We encountered some students, Tyler included, in a square in the village and stopped to chat. Tyler had purchased something for Paige so we took a couple of pictures and then I lent her my camera to peruse the others I had taken. Manuel and Lopuck rejoined us and we decided that it would be a good opportunity to take Manuel for a cerveza. We found a "brasserie" that would serve drinks only and went inside.
We ordered a couple of beer and chatted with Manuel about his wife and children. Manuel has a 27 year old daughter from his first marriage and a 10 year old and 8 year old from his current marriage. He also has a granddaughter. We showed him and Anthony where our houses are located on Google Earth. After finishing our beverages we walked to the restaurant we would be eating at.
Tonight's meal consisted of salad, green beans, and steak at a restaurant called "Le Table Ronde." It was great to have red meat and green vegetables for a change
Anthony had made arrangements for the restaurant to bring out a dessert with a birthday candle for Manuel. When this happened, we all sang "Happy Birthday" to the driver and some students got a bit emotional. The student that was affected the most was probably Tyler as she was literally balling. Before we left the restaurant, one of the waiters complemented our students by noting that they were very polite and even helped with the table clearing by stacking dishes. Comments like this are great to hear as a teacher, much as it is for a parent who receives a complement about a child.
Our walk back to the hotel was absolutely gorgeous. We wound our way through the streets and walked down a steep decline towards the castle gates. At one spot, we could see part of the castle through one of the parapets and we took a couple of pictures. At night the castle walls are all lit up and it is truly a beautiful sight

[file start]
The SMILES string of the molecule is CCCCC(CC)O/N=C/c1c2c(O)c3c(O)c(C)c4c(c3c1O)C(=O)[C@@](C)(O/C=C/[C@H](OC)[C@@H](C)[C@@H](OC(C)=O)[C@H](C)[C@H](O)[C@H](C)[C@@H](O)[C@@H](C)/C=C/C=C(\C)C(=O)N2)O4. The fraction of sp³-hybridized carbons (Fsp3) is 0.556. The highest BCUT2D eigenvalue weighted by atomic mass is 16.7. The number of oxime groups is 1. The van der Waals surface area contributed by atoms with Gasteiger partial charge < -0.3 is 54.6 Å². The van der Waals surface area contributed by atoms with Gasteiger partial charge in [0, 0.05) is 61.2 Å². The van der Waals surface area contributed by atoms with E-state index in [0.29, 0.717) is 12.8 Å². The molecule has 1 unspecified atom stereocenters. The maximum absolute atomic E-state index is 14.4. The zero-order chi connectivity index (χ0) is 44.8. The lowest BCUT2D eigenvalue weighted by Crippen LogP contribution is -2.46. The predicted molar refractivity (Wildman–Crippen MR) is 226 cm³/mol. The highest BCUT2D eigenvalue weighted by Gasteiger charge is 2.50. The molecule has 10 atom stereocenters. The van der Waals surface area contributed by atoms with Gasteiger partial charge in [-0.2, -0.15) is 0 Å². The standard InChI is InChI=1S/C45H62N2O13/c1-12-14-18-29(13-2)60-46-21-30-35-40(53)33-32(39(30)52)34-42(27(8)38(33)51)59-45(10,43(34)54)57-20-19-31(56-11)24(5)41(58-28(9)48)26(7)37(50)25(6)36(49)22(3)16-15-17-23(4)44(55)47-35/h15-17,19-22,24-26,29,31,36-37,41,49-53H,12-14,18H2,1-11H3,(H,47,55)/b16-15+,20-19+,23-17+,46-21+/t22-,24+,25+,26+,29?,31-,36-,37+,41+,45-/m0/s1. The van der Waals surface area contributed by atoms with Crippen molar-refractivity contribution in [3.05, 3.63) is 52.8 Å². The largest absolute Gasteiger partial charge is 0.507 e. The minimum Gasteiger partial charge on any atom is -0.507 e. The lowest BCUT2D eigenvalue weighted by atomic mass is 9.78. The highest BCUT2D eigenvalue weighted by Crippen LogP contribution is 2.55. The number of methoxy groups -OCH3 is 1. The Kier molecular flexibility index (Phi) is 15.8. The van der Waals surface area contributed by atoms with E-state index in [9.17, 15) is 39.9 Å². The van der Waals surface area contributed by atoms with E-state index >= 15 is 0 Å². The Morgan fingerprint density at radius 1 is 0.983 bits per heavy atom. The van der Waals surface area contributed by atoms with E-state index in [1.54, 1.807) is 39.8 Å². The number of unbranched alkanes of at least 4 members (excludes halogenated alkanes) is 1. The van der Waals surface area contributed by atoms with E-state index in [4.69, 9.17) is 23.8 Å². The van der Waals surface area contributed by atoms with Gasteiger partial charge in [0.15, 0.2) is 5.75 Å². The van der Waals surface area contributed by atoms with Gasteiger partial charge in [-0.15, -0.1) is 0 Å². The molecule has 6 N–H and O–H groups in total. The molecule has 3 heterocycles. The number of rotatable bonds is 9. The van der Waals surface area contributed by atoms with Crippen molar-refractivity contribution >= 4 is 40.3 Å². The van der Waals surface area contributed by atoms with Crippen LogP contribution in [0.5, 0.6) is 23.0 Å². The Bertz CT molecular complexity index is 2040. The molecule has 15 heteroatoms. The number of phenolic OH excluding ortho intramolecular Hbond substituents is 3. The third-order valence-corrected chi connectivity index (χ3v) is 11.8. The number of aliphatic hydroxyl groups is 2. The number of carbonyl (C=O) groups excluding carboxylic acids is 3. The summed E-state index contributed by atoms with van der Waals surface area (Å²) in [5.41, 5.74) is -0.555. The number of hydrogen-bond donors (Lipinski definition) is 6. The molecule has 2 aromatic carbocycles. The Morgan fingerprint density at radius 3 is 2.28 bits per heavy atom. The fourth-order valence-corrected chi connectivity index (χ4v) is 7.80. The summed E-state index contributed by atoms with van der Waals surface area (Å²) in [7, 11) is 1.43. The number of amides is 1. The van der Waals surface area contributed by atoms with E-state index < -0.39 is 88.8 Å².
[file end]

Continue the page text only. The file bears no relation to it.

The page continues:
The hotel that we stayed at here, the Adonis Carcassonne, was not really designed for student groups. Each room was like a small apartment with a small kitchen area and separate bedroom. The size was very nice, but some of our students were in different buildings than us which made security and safety a bit of a concern. We did two rounds of room checks to ensure that they were all in their rooms and had to tell one group of girls to quiet down.
The students were without wifi tonight, which seemed like a global crisis to many of them. A few were pretty careless after arriving at the hotel and one group of boys even left a door wide open and their bags exposed. To teach them a bit of a lesson, Lopuck took a backpack out of the room thereby stripping one of the boys of his passport. We decided to hang onto the boy's bag to see how long it would take for him to notice.
As usual, the teachers gathered in one room and drank a bottle of wine. We had a wifi password for teachers but it wouldn't let me send or receive texts later in the evening. I really missed out on the chance to chat with my wife. We are heading for Spain tomorrow to begin the last leg of the journey, which means I will see everyone soon!